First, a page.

THREATENED Bewick’s swans are returning to WWT Welney from their Russian breeding grounds with the most young that ornithologists have seen in more than a decade.

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Following a bumper breeding season, surveys of the swans’ UK wintering sites have found 17.6 per cent young among the flocks - compared to an average of about 10 per cent over the last 10 years.

Julia Newth, a Wildlife Health Research Officer at the Wildfowl and Wetlands Trust, said: “We still need to find out what is driving down Bewick’s swan numbers and reverse this worrying decline, but this year’s good breeding season is very welcome news.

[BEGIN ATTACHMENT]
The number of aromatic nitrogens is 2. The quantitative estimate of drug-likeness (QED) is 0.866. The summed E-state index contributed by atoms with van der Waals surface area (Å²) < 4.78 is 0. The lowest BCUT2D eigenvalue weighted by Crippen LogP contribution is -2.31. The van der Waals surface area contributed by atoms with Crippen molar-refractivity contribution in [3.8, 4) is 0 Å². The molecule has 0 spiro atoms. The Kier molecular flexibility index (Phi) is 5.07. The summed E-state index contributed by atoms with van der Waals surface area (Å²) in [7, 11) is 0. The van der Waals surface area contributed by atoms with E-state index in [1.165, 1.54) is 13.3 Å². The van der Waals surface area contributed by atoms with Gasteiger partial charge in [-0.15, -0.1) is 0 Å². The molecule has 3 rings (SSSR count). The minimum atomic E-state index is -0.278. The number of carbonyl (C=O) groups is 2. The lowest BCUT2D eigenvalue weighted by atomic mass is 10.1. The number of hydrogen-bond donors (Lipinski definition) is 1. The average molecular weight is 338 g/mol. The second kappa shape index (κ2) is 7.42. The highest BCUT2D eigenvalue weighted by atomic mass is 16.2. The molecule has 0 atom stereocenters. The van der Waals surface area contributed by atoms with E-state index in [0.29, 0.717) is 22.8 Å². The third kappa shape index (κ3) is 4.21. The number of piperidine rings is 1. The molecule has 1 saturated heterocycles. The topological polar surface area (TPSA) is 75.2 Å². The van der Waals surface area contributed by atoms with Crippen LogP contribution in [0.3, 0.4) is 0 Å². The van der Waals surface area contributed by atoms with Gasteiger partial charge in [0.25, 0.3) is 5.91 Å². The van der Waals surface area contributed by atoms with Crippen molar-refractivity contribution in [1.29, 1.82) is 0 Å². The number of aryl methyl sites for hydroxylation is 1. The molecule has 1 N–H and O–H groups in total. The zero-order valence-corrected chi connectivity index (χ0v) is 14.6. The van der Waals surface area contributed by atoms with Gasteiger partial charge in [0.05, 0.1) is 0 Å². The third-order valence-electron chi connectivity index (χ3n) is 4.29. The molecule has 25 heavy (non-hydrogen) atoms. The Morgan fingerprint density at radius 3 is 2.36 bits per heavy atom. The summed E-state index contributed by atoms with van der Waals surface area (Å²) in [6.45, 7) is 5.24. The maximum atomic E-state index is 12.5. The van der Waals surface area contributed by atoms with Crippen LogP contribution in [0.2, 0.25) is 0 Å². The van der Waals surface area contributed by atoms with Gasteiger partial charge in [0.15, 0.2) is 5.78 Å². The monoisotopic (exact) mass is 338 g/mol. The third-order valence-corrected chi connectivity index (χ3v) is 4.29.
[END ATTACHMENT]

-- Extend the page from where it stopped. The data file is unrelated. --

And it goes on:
“This is their best breeding season since 2001 and the higher number of cygnets this year will hopefully boost their numbers.

“At the same time, WWT is tackling the things we know affect the swans: illegal shooting, flying collisions with pylons and wires and poisoning from spent lead gunshot.”

The factors behind this year’s breeding success are not fully understood, due to the remoteness of the swans’ breeding grounds in Arctic Russia. It is likely that weather, particularly a cold snap at the start of the breeding season, is significant and conservationists are concerned that climate change is partly behind the recent decline.

WWT provides safe roosting for Bewick’s swans at WWT Welney on the Ouse Washes, WWT Slimbridge and WWT Arundel in Sussex.

To donate to WWT’s swan appeal visit www.wwt.org.uk/swans

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